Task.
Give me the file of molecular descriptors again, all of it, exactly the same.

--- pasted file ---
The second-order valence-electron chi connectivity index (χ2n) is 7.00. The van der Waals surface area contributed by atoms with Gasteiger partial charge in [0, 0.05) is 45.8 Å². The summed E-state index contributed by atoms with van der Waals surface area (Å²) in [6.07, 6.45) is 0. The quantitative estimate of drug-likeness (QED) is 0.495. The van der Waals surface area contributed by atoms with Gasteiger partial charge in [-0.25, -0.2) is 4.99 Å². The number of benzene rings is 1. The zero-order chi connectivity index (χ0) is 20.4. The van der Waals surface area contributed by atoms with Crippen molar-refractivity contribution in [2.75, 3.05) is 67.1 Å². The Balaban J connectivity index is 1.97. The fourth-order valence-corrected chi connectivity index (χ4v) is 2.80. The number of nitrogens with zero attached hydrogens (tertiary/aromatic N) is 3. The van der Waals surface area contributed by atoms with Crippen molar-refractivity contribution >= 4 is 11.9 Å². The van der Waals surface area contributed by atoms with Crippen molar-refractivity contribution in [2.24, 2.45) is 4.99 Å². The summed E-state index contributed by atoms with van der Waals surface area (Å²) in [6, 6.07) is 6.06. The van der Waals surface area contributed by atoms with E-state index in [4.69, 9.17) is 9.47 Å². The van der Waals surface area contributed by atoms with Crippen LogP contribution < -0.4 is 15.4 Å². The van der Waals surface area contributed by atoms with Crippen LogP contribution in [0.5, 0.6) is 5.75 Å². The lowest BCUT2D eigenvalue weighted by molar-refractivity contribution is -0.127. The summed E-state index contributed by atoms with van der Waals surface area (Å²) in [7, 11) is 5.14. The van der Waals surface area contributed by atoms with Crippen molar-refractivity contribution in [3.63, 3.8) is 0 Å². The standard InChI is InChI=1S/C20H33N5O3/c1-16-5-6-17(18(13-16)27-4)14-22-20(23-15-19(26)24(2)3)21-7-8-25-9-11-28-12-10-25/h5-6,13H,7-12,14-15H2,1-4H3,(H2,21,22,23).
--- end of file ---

The second-order valence-electron chi connectivity index (χ2n) is 7.00. The van der Waals surface area contributed by atoms with Gasteiger partial charge in [0, 0.05) is 45.8 Å². The summed E-state index contributed by atoms with van der Waals surface area (Å²) in [6.07, 6.45) is 0. The quantitative estimate of drug-likeness (QED) is 0.495. The van der Waals surface area contributed by atoms with Gasteiger partial charge in [-0.25, -0.2) is 4.99 Å². The number of benzene rings is 1. The zero-order chi connectivity index (χ0) is 20.4. The van der Waals surface area contributed by atoms with Crippen molar-refractivity contribution in [2.75, 3.05) is 67.1 Å². The Balaban J connectivity index is 1.97. The fourth-order valence-corrected chi connectivity index (χ4v) is 2.80. The number of nitrogens with zero attached hydrogens (tertiary/aromatic N) is 3. The van der Waals surface area contributed by atoms with Crippen molar-refractivity contribution >= 4 is 11.9 Å². The van der Waals surface area contributed by atoms with Crippen molar-refractivity contribution in [2.24, 2.45) is 4.99 Å². The summed E-state index contributed by atoms with van der Waals surface area (Å²) in [6, 6.07) is 6.06. The van der Waals surface area contributed by atoms with E-state index in [4.69, 9.17) is 9.47 Å². The van der Waals surface area contributed by atoms with Crippen LogP contribution < -0.4 is 15.4 Å². The van der Waals surface area contributed by atoms with Crippen LogP contribution in [0.5, 0.6) is 5.75 Å². The lowest BCUT2D eigenvalue weighted by molar-refractivity contribution is -0.127. The summed E-state index contributed by atoms with van der Waals surface area (Å²) in [7, 11) is 5.14. The van der Waals surface area contributed by atoms with Crippen molar-refractivity contribution in [3.63, 3.8) is 0 Å². The standard InChI is InChI=1S/C20H33N5O3/c1-16-5-6-17(18(13-16)27-4)14-22-20(23-15-19(26)24(2)3)21-7-8-25-9-11-28-12-10-25/h5-6,13H,7-12,14-15H2,1-4H3,(H2,21,22,23).